5. A 2007 UNICEF programme document noted that a law criminalizing the exploitation of and trafficking in children was adopted in 200418

8. CRC encouraged Equatorial Guinea in 2004 to establish an independent and effective mechanism that monitors the implementation of the Convention.22

10. In 2004, CRC recommended that Equatorial Guinea develop and implement a new comprehensive National Plan of Action for Children.24

11. A 2007 UNICEF programme document noted a national plan of action was approved in 2004 combat the exploitation of and trafficking in children.25

12. The 2008-2012 UNDAF noted that the Government developed a National Plan for the Development of Education for All (2015).26

14. In 2004, CRC recommended that Equatorial Guinea increase its efforts to ensure the  implementation of existing laws guaranteeing the principle of non-discrimination, and adopt a proactive and comprehensive strategy to change attitudes and values and eliminate discrimination on any grounds and against all vulnerable groups, in particular girls and children from poor and rural families.37

28. The Special Rapporteur on the question of torture found that women and children were not separated from male adults in prisons or in police and Gendarmería custody.73 The HR Committee was concerned about forced labour being imposed on inmates in detention facilities.74

30. CRC was concerned at the significant number of children, especially girls, working on the street and as domestic servants, and about the lack of effective implementation of the labour laws and mechanisms to control child labour.77 It recommended that Equatorial Guinea assess the number of children working, including as domestic servants and in the agricultural sector, in order to design and implement comprehensive strategies and policies to prevent and combat economic exploitation in these sectors; and undertake awareness-raising campaigns to prevent and combat the economic exploitation of children.78 In 2009, the ILO Committee of Experts on the Application of Conventions and Recommendations requested that the Government ensure that no person under 14 years of age be admitted to employment or work. It asked the Government whether a tripartite consultation had been held before deciding that petrol exploitation was the only dangerous work in the country.79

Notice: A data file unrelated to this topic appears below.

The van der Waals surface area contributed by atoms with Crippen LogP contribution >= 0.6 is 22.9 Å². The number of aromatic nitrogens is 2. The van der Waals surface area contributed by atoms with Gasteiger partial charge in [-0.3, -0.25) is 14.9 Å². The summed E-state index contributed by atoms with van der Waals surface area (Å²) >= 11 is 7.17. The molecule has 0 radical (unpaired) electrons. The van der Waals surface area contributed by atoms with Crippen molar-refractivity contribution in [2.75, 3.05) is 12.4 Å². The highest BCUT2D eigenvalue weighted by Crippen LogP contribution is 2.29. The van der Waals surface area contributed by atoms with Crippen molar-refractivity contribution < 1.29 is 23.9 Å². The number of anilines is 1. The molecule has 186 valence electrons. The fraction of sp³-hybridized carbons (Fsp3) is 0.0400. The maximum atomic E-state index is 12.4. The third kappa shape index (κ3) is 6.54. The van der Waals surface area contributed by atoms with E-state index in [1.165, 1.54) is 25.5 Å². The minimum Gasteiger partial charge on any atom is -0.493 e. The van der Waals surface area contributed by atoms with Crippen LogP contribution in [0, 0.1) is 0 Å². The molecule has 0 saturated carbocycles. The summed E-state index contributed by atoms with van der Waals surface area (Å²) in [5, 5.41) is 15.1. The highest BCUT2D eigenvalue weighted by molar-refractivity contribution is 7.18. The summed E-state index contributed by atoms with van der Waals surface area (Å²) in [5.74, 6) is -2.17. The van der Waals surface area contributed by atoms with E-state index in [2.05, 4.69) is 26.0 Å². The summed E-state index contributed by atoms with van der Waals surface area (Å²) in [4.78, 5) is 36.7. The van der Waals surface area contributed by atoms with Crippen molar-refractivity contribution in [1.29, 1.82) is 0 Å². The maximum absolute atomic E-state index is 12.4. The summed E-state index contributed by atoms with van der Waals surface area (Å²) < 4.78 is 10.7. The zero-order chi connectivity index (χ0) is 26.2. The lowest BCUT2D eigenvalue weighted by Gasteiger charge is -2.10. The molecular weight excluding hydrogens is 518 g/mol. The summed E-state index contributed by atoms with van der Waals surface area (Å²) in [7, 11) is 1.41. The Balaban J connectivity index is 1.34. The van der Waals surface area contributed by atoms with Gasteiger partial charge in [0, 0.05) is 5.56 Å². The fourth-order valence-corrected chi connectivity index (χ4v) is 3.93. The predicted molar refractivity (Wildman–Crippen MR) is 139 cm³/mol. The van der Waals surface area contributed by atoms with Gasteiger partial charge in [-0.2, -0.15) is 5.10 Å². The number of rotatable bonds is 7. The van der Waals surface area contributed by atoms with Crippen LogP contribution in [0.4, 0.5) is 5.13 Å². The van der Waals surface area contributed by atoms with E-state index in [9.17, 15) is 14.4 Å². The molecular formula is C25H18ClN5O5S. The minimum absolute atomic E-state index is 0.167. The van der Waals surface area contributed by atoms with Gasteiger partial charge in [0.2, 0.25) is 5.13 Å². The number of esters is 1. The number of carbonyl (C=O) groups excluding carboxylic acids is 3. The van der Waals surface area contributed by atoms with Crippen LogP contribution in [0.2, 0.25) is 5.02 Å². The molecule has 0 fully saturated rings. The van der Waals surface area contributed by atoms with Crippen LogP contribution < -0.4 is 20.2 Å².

31. CRC made several recommendations to address the growing number of child prostitutes in the capital.80

32. A 2007 UNICEF document noted that a legal framework for protecting children against trafficking was in place. However, the absence of appropriate child protection mechanisms in other areas, coupled with Equatorial Guinea being a magnet for economic activity, created conditions conducive to the exploitation of children, particularly in the informal sector.81

36. In 2003, deeply concerned about the lack of a juvenile justice system and of juvenile courts,90 CRC recommended ensuring the full implementation of juvenile justice standards.91 In 2007, the Working Group on Arbitrary Detention concurred that the possibility of establishing a modern juvenile justice system should be examined.92 The Resident Coordinator reported that a plan for the elaboration and implementation of a juvenile justice system was initiated in 2008.93